Feb 4, 2014

Health Benefits of Hibiscus (Gumamela)

hibiscus flower in my tea
Don’t mess with me this week. I’ll be in a not-so-good mood. The reason is because the husband is away for a Pastors’ Conference. And I am, after nearly 15 years of marriage, still so poor at handling separation. To think that I think of myself as a self-sufficient woman. Being the eldest in the family, I am quite independent, and generally a take-charge person. Or so I thought.
I guess things are just different when you’re married to a strong, loving man. Suddenly you can afford to be vulnerable and dependent. The past few days, in preparation for his scheduled conference, he made sure everything would be a lot easier for me while he’s away. He arranged for someone to pick the kids up from school. He told all the kids to help their mama and make life easier for mama. He filled up the ref and pantry. He bought me the coffee and snacks my kids and I love.
This morning, as he was waiting at the airport for his plane, he texted me something mushy. And I texted him back something mushy. Then his flight was cancelled from 9 am to 3 pm because the plane was checked up. He decided to go back home rather than while away his time in the airport. I joked that our exchange of mushy text messages was put to waste.
On his way home, he brought roasted chicken and cooked pancit so I won’t have to cook breakfast tomorrow. He quickly washed a load of laundry even though he already did the laundry over the weekend. He went around the house for a quick clean-up. He even helped our 6-year old with his assignment. Another round of mushiness and he’s now off to the Conference.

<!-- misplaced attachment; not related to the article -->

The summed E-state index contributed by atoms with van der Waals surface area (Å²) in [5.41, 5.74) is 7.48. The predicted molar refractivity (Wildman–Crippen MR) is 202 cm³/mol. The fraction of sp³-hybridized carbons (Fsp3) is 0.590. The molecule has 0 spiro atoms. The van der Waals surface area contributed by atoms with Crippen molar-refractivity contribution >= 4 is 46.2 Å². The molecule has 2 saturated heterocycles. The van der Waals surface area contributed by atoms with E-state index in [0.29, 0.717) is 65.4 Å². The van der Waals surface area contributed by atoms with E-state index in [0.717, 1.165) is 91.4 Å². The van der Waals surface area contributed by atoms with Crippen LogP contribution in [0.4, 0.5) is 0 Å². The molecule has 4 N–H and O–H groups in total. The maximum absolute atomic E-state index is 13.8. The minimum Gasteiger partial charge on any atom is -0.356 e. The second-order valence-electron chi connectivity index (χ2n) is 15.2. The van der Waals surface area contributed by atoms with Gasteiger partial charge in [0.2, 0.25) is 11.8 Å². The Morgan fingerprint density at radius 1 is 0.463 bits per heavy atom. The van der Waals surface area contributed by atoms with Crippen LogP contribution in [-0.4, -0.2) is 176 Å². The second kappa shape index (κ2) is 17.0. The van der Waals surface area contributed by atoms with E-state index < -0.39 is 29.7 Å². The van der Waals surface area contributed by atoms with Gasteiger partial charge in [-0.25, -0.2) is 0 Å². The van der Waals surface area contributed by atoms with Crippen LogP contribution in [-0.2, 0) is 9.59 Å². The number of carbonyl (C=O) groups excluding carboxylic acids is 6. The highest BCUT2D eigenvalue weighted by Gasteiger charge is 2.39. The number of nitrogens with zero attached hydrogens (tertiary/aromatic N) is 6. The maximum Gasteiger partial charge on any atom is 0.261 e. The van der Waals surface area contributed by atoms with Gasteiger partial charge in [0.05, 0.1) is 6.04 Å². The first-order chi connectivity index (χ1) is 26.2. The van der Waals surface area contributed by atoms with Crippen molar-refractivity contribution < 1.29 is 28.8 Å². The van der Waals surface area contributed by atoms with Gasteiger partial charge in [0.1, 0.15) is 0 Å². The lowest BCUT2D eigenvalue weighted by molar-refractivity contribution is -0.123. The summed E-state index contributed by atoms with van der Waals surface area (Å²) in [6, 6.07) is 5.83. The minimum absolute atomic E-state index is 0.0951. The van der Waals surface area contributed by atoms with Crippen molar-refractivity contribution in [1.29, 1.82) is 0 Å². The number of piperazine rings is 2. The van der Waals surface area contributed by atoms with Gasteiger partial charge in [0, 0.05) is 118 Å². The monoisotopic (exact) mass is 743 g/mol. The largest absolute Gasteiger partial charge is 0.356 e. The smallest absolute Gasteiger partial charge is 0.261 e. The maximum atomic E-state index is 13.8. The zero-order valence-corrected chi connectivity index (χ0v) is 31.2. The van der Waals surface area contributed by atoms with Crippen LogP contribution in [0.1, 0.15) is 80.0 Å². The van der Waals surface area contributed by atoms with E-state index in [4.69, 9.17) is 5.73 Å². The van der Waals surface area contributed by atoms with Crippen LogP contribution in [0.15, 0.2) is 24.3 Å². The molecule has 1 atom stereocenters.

It’s nice to know, even if you’re a strong person, that there’s someone who takes care of you. I feel like this hibiscus flower in my garden. I know hibiscus is hardy and sun-proof and yet that doesn’t keep me from pampering it.

Health Benefits of Hibiscus

Hibiscus is one pretty flower which we all associate with Hawaiian luau, pretty leis and everything tropical. It goes by the local name of antulang here in this side of Negros Oriental and by the Tagalog word gumamela. I see a great variety of hibiscus here in my city – pinks, reds, yellows, oranges and all things in between.
Little did I know that hibiscus is more than just a pretty ornamental plant. It actually has many health uses which I only recently knew about. Here is a pretty exhaustive account of the many health benefits ofhibiscus -- . But if, for some reason, you’re too lazy to head on to that, here’s the synopsis:

Hibiscus lowers/controls blood cholesterol, blood pressure and blood sugar. Pretty surprising powers for an otherwise simple flower, right?

Hibiscus is thought of here in the Philippines as nothing more than a flower. In many parts of the world, however, hibiscus has long been used as a herbal folk remedy for many maladies – upper respiratory diseases, hypertension, graying hair, acne and fever. The hibiscus flower is rich in Vitamin C and other antioxidants.

Here’s how you can use hibiscus flower:

  • You can chew the flower petals directly. It has a neutral taste, so don’t be afraid. People in Guam eat it raw.
  • You can garnish your salad with it. It makes a lovely statement on your table.
  • You can steep it in your tea or coffee. It will not alter the taste of your drink, I promise.
  • You can dip it in egg and pan-fry in oil. Quite tedious, though.
  • You can just look at it. That’s good for your soul.


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